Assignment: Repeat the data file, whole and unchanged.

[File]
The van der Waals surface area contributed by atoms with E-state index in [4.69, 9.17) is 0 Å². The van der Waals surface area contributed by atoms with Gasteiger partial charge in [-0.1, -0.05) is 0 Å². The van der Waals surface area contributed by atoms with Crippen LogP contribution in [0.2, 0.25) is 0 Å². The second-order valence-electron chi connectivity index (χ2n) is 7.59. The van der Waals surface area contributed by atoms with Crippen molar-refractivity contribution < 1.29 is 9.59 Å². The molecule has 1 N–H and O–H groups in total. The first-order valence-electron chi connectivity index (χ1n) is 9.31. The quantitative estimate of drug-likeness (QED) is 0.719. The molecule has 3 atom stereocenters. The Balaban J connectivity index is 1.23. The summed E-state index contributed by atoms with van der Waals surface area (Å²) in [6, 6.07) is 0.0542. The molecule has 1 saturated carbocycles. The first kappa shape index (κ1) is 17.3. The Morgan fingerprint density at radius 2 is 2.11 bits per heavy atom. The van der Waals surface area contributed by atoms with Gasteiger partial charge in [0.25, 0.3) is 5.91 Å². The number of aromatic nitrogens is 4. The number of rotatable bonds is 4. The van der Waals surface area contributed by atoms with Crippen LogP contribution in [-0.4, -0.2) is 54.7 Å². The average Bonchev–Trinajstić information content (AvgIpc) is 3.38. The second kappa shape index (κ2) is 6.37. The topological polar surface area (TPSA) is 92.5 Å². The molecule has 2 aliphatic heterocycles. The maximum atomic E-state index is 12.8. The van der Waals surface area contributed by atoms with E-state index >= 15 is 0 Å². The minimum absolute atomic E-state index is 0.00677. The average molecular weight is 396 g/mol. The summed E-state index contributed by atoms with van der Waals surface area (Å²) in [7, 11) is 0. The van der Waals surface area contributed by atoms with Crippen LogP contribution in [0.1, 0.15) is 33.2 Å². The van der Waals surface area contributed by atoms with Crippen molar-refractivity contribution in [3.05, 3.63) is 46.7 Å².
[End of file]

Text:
The van der Waals surface area contributed by atoms with E-state index in [4.69, 9.17) is 0 Å². The van der Waals surface area contributed by atoms with Gasteiger partial charge in [-0.1, -0.05) is 0 Å². The van der Waals surface area contributed by atoms with Crippen LogP contribution in [0.2, 0.25) is 0 Å². The second-order valence-electron chi connectivity index (χ2n) is 7.59. The van der Waals surface area contributed by atoms with Crippen molar-refractivity contribution < 1.29 is 9.59 Å². The molecule has 1 N–H and O–H groups in total. The first-order valence-electron chi connectivity index (χ1n) is 9.31. The quantitative estimate of drug-likeness (QED) is 0.719. The molecule has 3 atom stereocenters. The Balaban J connectivity index is 1.23. The summed E-state index contributed by atoms with van der Waals surface area (Å²) in [6, 6.07) is 0.0542. The molecule has 1 saturated carbocycles. The first kappa shape index (κ1) is 17.3. The Morgan fingerprint density at radius 2 is 2.11 bits per heavy atom. The van der Waals surface area contributed by atoms with Gasteiger partial charge in [0.25, 0.3) is 5.91 Å². The number of aromatic nitrogens is 4. The number of rotatable bonds is 4. The van der Waals surface area contributed by atoms with Crippen LogP contribution in [-0.4, -0.2) is 54.7 Å². The average Bonchev–Trinajstić information content (AvgIpc) is 3.38. The second kappa shape index (κ2) is 6.37. The topological polar surface area (TPSA) is 92.5 Å². The molecule has 2 aliphatic heterocycles. The maximum atomic E-state index is 12.8. The van der Waals surface area contributed by atoms with E-state index >= 15 is 0 Å². The minimum absolute atomic E-state index is 0.00677. The average molecular weight is 396 g/mol. The summed E-state index contributed by atoms with van der Waals surface area (Å²) in [7, 11) is 0. The van der Waals surface area contributed by atoms with Crippen LogP contribution in [0.1, 0.15) is 33.2 Å². The van der Waals surface area contributed by atoms with Crippen molar-refractivity contribution in [3.05, 3.63) is 46.7 Å².